247: Protected, Cared For, Cured, and Released, 2020
Cyanotypes on Sheets
Stack of sheets is approximately 32”x95”x63”

Central State Hospital (1842-2010), like most mental institutions of its time, has a very dark past. My extensive research of this institution is primarily conducted at the Special Collections Library and the Georgia Archives where I read handwritten notes, patient registrars, newspaper articles, and a variety of booklets and schedules. This research has complicated my understanding of and relationship to the complex history of Central State Hospital including the problematic past that lead to the rejection of the Open Door Policy of 1973.

In September of 1973, Dr. Gary Miller, head of the State Division of Mental Health, directed that the Open Door Policy would be implemented at Central State Hospital by October 1973. The Open Door Policy gave patients in the Freeman Building more freedom to move about if approved by doctors. They could come and go from the building and visit the neighboring town of Milledgeville if desired. The policy affected 247 patients at Central State Hospital. Political tensions between then Governor Jimmy Carter and Senator Culver Kidd brought the Open Door Policy into the limelight creating open criticism between those that were either for or against the policy. Kidd was accused of using scare tactics and deliberately praying on the patients at Central State Hospital, as well as riling up the citizens of Milledgeville to begin a petition to oppose the new policy. Carter is quoted as having said, “we look on mental patients as someone to be protected, cared for, cured, and released, not kept there to support the economic structure of a community.”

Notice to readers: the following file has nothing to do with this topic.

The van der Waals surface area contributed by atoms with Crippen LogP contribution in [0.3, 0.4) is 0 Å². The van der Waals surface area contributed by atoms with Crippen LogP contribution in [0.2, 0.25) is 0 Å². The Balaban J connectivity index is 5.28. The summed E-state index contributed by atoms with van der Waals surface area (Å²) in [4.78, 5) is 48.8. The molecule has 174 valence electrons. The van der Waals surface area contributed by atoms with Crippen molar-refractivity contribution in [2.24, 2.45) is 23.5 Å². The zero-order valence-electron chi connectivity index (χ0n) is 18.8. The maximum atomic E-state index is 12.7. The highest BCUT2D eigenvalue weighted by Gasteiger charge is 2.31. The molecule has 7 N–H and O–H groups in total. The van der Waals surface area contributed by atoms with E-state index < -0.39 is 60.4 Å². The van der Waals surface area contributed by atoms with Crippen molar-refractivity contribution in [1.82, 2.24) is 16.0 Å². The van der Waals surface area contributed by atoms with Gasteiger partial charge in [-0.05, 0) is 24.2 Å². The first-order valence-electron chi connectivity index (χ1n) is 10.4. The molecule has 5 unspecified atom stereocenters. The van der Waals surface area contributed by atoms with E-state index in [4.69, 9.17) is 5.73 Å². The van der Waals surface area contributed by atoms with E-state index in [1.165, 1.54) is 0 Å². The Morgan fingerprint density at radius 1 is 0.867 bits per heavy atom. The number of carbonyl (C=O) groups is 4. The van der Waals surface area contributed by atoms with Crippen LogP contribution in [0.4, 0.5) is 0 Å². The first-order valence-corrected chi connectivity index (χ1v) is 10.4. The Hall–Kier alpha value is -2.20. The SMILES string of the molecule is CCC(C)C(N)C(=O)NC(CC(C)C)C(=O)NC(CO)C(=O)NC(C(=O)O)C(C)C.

My work, 247: Protected, Cared For, Cured, and Released, is a symbolic response to the Open Door Policy and the patients that were effected by it. The 247 twin sheets create a cameraless photograph of the shadow of the Freeman Building, where the Open Door Policy was implemented. This body of work focuses on the forgotten, the neglected, the abandoned. It focuses on the people who were uprooted from their homes and admitted into a place with a horrifying reputation and the fear they must have felt. The buildings that they lived in; that they died in, that forever changed them are the subject of my recent multi-media exploration of a well-known, defunct mental institution, in Milledgeville, Georgia.

All research for the Open Door Policy was completed at the Richard B. Russell Library for Political Research and Studies using Atlanta Constitution newspaper articles from 1973. 

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